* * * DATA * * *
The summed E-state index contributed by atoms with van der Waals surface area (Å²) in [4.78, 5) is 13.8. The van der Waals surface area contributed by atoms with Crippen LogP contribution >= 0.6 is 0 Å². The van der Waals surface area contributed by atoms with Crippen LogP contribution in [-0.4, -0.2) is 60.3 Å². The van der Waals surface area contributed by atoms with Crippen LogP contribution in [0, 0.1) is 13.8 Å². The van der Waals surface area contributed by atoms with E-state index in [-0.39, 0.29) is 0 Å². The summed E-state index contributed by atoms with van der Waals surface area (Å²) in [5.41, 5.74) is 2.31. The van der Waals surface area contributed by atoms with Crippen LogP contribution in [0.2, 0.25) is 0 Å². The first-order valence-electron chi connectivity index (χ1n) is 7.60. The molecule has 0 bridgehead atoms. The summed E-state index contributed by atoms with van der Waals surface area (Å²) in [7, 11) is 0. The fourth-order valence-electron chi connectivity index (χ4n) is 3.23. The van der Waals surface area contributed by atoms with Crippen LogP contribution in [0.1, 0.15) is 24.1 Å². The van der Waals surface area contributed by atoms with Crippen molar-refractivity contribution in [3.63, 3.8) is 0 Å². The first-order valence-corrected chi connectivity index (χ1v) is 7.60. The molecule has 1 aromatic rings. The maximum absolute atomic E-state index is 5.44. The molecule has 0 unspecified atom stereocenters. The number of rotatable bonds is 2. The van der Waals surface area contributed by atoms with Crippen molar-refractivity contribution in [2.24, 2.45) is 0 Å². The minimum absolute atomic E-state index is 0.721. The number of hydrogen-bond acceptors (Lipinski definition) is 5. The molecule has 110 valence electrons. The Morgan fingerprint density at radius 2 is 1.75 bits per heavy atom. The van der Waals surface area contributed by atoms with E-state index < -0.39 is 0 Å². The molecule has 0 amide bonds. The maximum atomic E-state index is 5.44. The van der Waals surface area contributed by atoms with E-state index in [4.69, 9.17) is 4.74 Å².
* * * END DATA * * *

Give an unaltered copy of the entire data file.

The summed E-state index contributed by atoms with van der Waals surface area (Å²) in [4.78, 5) is 13.8. The van der Waals surface area contributed by atoms with Crippen LogP contribution >= 0.6 is 0 Å². The van der Waals surface area contributed by atoms with Crippen LogP contribution in [-0.4, -0.2) is 60.3 Å². The van der Waals surface area contributed by atoms with Crippen LogP contribution in [0, 0.1) is 13.8 Å². The van der Waals surface area contributed by atoms with E-state index in [-0.39, 0.29) is 0 Å². The summed E-state index contributed by atoms with van der Waals surface area (Å²) in [5.41, 5.74) is 2.31. The van der Waals surface area contributed by atoms with Crippen LogP contribution in [0.2, 0.25) is 0 Å². The first-order valence-electron chi connectivity index (χ1n) is 7.60. The molecule has 0 bridgehead atoms. The summed E-state index contributed by atoms with van der Waals surface area (Å²) in [7, 11) is 0. The fourth-order valence-electron chi connectivity index (χ4n) is 3.23. The van der Waals surface area contributed by atoms with Crippen LogP contribution in [0.1, 0.15) is 24.1 Å². The van der Waals surface area contributed by atoms with Crippen molar-refractivity contribution in [3.63, 3.8) is 0 Å². The first-order valence-corrected chi connectivity index (χ1v) is 7.60. The molecule has 1 aromatic rings. The maximum absolute atomic E-state index is 5.44. The molecule has 0 unspecified atom stereocenters. The number of rotatable bonds is 2. The van der Waals surface area contributed by atoms with Crippen molar-refractivity contribution in [2.24, 2.45) is 0 Å². The minimum absolute atomic E-state index is 0.721. The number of hydrogen-bond acceptors (Lipinski definition) is 5. The molecule has 110 valence electrons. The Morgan fingerprint density at radius 2 is 1.75 bits per heavy atom. The van der Waals surface area contributed by atoms with E-state index < -0.39 is 0 Å². The molecule has 0 amide bonds. The maximum atomic E-state index is 5.44. The van der Waals surface area contributed by atoms with E-state index in [4.69, 9.17) is 4.74 Å².